Annals of Improbable Research

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Annals of Improbable Research
DisciplineScience humor
Edited byMarc Abrahams
Publication details
History1994 to present
Improbable Research, Inc. (United States)
Standard abbreviations
ISO 4Ann. Improbable Res.

The Annals of Improbable Research (AIR) is a bimonthly magazine devoted to scientific humor, in the form of a satirical take on the standard academic journal. AIR, published six times a year since 1995, usually showcases at least one piece of scientific research being done on a strange or unexpected topic, but most of their articles concern real or fictional absurd experiments, such as a comparison of apples and oranges using infrared spectroscopy. Other features include such things as ratings of the cafeterias at scientific institutes, fake classifieds and advertisements for a medical plan called HMO-NO, and a very odd letters page. The magazine is headquartered in Cambridge, Massachusetts.

AIR awards the annual science Ig Nobel Prizes,[1] for ten achievements that "first make people laugh, and then make them think". AIR also runs the Luxuriant Flowing Hair Club for Scientists.[2]


AIR is not the first science parody magazine. The Journal of Irreproducible Results (JIR) was founded by Alex Kohn and Harry J. Lipkin in 1955, but its editorial staff, including editor Marc Abrahams, left after the magazine was bought by publisher George Scherr in 1994. Scherr filed a number of court actions against AIR, alleging that it was deceptively similar to the Journal and that it had stolen the name "Ig Nobel Prize", but these actions were unsuccessful.[citation needed]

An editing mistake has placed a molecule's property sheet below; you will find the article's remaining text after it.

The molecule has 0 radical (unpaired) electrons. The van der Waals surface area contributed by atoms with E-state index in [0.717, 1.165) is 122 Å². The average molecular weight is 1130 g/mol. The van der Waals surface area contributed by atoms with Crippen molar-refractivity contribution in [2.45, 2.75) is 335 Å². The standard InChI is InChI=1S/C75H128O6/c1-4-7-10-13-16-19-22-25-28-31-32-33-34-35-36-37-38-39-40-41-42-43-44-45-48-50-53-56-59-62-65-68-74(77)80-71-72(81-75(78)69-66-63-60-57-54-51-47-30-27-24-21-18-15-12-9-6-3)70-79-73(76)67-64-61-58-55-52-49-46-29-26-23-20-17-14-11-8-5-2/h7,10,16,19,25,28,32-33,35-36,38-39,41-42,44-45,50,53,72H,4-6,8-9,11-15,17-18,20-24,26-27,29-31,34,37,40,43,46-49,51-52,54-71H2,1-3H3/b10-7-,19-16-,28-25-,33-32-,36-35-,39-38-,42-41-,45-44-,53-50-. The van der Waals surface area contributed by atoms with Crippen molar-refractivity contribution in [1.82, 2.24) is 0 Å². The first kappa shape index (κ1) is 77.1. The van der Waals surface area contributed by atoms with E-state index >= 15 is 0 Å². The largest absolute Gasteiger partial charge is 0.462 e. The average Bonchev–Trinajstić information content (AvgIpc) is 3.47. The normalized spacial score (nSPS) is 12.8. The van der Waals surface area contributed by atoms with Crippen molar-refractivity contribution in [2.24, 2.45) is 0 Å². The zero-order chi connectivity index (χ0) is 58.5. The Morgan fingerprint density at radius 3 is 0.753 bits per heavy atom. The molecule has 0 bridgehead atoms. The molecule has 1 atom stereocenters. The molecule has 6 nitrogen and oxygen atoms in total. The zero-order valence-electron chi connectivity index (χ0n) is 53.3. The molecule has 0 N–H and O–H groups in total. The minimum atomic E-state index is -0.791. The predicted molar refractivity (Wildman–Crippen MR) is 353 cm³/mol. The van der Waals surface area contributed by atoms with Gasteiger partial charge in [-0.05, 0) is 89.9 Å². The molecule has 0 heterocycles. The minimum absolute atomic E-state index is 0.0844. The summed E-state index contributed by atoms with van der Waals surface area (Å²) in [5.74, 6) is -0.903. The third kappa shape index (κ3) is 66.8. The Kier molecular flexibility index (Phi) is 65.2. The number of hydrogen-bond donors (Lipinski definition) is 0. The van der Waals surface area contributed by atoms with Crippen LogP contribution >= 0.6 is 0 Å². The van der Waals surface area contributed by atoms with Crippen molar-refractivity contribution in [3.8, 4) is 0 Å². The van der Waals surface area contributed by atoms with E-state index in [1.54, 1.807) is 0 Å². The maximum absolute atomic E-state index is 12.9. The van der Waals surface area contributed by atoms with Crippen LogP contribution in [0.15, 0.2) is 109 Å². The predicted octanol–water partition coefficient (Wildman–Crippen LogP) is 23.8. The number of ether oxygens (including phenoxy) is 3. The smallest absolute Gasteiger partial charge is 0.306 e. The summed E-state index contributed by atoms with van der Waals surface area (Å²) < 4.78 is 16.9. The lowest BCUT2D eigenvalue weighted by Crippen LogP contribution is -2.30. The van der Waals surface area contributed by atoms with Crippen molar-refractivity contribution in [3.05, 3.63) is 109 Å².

Occasional AIR articles are factual and illuminating, if a bit offbeat. For example, in 2003 researcher-documentary producer Nick T. Spark wrote about the background and history of Murphy's Law in a four-part article, "Why Everything You know About Murphy's Law is Wrong".[3] It was revised, expanded and later published in June 2006 as the book A History of Murphy's Law. Another example: it was scientifically proved and waggishly reported that instruments can "distinguish shit from Shinola."[4]

See also[edit]


  1. ^ Winter, Lisa (14 September 2021). "2021 Ig Nobel Prizes Honor Decongestant Orgasms, Rhino Transport". The Scientist. Archived from the original on 2021-09-15. Retrieved 2021-10-31.
  2. ^ "Projects. Hair". Improbable Research. 28 September 2020.
  3. ^ "Improbable Research". Archived from the original on 2009-10-14.
  4. ^ Miss Cellania (February 11, 2014). "Spectroscopic Discrimination of Shit from Shinola". The Annals of Improbable Research. Retrieved December 18, 2016.

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